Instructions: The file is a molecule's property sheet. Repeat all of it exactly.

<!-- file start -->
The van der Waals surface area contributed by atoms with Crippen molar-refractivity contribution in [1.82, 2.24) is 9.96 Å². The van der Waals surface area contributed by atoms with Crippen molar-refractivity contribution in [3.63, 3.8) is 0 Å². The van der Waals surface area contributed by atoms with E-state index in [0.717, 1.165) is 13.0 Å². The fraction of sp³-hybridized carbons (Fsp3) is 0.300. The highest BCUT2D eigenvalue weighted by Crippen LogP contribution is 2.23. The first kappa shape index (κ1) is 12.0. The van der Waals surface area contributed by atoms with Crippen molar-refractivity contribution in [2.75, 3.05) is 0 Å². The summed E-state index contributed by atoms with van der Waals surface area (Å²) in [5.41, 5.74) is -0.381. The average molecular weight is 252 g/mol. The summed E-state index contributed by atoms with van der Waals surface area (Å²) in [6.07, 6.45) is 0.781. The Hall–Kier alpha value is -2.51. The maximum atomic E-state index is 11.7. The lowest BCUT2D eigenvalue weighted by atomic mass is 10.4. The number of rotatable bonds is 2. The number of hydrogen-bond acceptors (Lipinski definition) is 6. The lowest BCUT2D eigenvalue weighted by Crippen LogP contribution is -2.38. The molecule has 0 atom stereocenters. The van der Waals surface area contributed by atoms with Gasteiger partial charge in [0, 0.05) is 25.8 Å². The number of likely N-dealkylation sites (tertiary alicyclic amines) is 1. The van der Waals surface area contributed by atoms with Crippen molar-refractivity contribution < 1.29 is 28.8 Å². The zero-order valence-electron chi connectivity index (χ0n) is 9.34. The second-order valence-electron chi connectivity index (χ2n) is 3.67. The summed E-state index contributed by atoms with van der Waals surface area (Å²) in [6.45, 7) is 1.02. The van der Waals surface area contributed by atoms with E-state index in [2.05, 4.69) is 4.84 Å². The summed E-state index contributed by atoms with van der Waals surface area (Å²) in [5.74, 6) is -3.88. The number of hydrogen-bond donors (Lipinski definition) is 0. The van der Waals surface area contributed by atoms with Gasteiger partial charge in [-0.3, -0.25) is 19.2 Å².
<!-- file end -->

The van der Waals surface area contributed by atoms with Crippen molar-refractivity contribution in [1.82, 2.24) is 9.96 Å². The van der Waals surface area contributed by atoms with Crippen molar-refractivity contribution in [3.63, 3.8) is 0 Å². The van der Waals surface area contributed by atoms with E-state index in [0.717, 1.165) is 13.0 Å². The fraction of sp³-hybridized carbons (Fsp3) is 0.300. The highest BCUT2D eigenvalue weighted by Crippen LogP contribution is 2.23. The first kappa shape index (κ1) is 12.0. The van der Waals surface area contributed by atoms with Crippen molar-refractivity contribution in [2.75, 3.05) is 0 Å². The summed E-state index contributed by atoms with van der Waals surface area (Å²) in [5.41, 5.74) is -0.381. The average molecular weight is 252 g/mol. The summed E-state index contributed by atoms with van der Waals surface area (Å²) in [6.07, 6.45) is 0.781. The Hall–Kier alpha value is -2.51. The maximum atomic E-state index is 11.7. The lowest BCUT2D eigenvalue weighted by atomic mass is 10.4. The number of rotatable bonds is 2. The number of hydrogen-bond acceptors (Lipinski definition) is 6. The lowest BCUT2D eigenvalue weighted by Crippen LogP contribution is -2.38. The molecule has 0 atom stereocenters. The van der Waals surface area contributed by atoms with Gasteiger partial charge in [0, 0.05) is 25.8 Å². The number of likely N-dealkylation sites (tertiary alicyclic amines) is 1. The van der Waals surface area contributed by atoms with Crippen molar-refractivity contribution < 1.29 is 28.8 Å². The zero-order valence-electron chi connectivity index (χ0n) is 9.34. The second-order valence-electron chi connectivity index (χ2n) is 3.67. The summed E-state index contributed by atoms with van der Waals surface area (Å²) in [6.45, 7) is 1.02. The van der Waals surface area contributed by atoms with E-state index in [2.05, 4.69) is 4.84 Å². The summed E-state index contributed by atoms with van der Waals surface area (Å²) in [5.74, 6) is -3.88. The number of hydrogen-bond donors (Lipinski definition) is 0. The van der Waals surface area contributed by atoms with Gasteiger partial charge in [-0.3, -0.25) is 19.2 Å².